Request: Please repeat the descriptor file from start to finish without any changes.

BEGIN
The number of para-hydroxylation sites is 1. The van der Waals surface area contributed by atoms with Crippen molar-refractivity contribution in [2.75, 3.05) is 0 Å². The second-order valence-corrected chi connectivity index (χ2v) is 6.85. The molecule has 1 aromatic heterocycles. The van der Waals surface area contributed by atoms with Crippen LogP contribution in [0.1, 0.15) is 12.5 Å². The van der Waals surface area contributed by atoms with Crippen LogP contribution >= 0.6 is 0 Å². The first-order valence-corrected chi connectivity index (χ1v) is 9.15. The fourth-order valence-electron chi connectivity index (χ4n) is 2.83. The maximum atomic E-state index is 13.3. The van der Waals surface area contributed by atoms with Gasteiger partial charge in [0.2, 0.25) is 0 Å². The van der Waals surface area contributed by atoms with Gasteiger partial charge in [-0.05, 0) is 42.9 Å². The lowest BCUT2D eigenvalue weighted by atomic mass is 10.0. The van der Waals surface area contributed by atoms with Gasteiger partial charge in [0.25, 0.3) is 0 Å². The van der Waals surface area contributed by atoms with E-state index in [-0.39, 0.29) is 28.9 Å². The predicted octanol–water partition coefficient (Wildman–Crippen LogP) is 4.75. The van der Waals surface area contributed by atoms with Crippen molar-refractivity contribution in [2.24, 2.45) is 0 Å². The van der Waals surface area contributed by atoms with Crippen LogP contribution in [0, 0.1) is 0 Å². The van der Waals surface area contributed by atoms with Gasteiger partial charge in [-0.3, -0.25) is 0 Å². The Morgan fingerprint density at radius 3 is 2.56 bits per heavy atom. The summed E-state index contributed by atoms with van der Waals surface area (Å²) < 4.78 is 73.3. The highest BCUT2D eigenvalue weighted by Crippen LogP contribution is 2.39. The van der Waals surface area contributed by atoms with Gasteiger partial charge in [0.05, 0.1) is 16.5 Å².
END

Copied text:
The number of para-hydroxylation sites is 1. The van der Waals surface area contributed by atoms with Crippen molar-refractivity contribution in [2.75, 3.05) is 0 Å². The second-order valence-corrected chi connectivity index (χ2v) is 6.85. The molecule has 1 aromatic heterocycles. The van der Waals surface area contributed by atoms with Crippen LogP contribution in [0.1, 0.15) is 12.5 Å². The van der Waals surface area contributed by atoms with Crippen LogP contribution >= 0.6 is 0 Å². The first-order valence-corrected chi connectivity index (χ1v) is 9.15. The fourth-order valence-electron chi connectivity index (χ4n) is 2.83. The maximum atomic E-state index is 13.3. The van der Waals surface area contributed by atoms with Gasteiger partial charge in [0.2, 0.25) is 0 Å². The van der Waals surface area contributed by atoms with Gasteiger partial charge in [-0.05, 0) is 42.9 Å². The lowest BCUT2D eigenvalue weighted by atomic mass is 10.0. The van der Waals surface area contributed by atoms with Gasteiger partial charge in [0.25, 0.3) is 0 Å². The van der Waals surface area contributed by atoms with E-state index in [-0.39, 0.29) is 28.9 Å². The predicted octanol–water partition coefficient (Wildman–Crippen LogP) is 4.75. The van der Waals surface area contributed by atoms with Crippen molar-refractivity contribution in [2.24, 2.45) is 0 Å². The van der Waals surface area contributed by atoms with Crippen LogP contribution in [0, 0.1) is 0 Å². The van der Waals surface area contributed by atoms with Gasteiger partial charge in [-0.3, -0.25) is 0 Å². The Morgan fingerprint density at radius 3 is 2.56 bits per heavy atom. The summed E-state index contributed by atoms with van der Waals surface area (Å²) < 4.78 is 73.3. The highest BCUT2D eigenvalue weighted by Crippen LogP contribution is 2.39. The van der Waals surface area contributed by atoms with Gasteiger partial charge in [0.05, 0.1) is 16.5 Å².